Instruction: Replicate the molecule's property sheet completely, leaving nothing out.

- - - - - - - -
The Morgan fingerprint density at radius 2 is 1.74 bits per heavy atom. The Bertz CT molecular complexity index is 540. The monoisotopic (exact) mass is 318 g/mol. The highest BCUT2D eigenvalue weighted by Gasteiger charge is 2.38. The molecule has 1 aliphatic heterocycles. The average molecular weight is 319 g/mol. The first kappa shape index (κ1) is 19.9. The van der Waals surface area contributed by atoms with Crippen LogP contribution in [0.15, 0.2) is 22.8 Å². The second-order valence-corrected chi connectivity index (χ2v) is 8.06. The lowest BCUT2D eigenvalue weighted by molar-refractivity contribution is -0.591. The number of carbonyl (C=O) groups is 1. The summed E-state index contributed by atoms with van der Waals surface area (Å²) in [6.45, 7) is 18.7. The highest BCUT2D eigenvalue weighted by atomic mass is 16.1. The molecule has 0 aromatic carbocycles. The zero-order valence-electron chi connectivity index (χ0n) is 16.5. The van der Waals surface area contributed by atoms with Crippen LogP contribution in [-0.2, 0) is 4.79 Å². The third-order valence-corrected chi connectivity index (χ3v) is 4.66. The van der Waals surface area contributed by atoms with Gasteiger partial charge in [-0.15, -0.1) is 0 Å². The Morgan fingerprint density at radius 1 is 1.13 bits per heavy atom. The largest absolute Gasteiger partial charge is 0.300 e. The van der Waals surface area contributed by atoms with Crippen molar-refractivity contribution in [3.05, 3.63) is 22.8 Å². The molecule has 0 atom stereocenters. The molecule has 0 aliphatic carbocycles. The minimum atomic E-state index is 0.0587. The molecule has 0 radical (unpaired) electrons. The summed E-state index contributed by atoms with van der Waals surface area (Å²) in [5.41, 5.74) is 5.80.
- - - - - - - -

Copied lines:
The Morgan fingerprint density at radius 2 is 1.74 bits per heavy atom. The Bertz CT molecular complexity index is 540. The monoisotopic (exact) mass is 318 g/mol. The highest BCUT2D eigenvalue weighted by Gasteiger charge is 2.38. The molecule has 1 aliphatic heterocycles. The average molecular weight is 319 g/mol. The first kappa shape index (κ1) is 19.9. The van der Waals surface area contributed by atoms with Crippen LogP contribution in [0.15, 0.2) is 22.8 Å². The second-order valence-corrected chi connectivity index (χ2v) is 8.06. The lowest BCUT2D eigenvalue weighted by molar-refractivity contribution is -0.591. The number of carbonyl (C=O) groups is 1. The summed E-state index contributed by atoms with van der Waals surface area (Å²) in [6.45, 7) is 18.7. The highest BCUT2D eigenvalue weighted by atomic mass is 16.1. The molecule has 0 aromatic carbocycles. The zero-order valence-electron chi connectivity index (χ0n) is 16.5. The van der Waals surface area contributed by atoms with Crippen LogP contribution in [-0.2, 0) is 4.79 Å². The third-order valence-corrected chi connectivity index (χ3v) is 4.66. The van der Waals surface area contributed by atoms with Gasteiger partial charge in [-0.15, -0.1) is 0 Å². The Morgan fingerprint density at radius 1 is 1.13 bits per heavy atom. The largest absolute Gasteiger partial charge is 0.300 e. The van der Waals surface area contributed by atoms with Crippen molar-refractivity contribution in [3.05, 3.63) is 22.8 Å². The molecule has 0 atom stereocenters. The molecule has 0 aliphatic carbocycles. The minimum atomic E-state index is 0.0587. The molecule has 0 radical (unpaired) electrons. The summed E-state index contributed by atoms with van der Waals surface area (Å²) in [5.41, 5.74) is 5.80.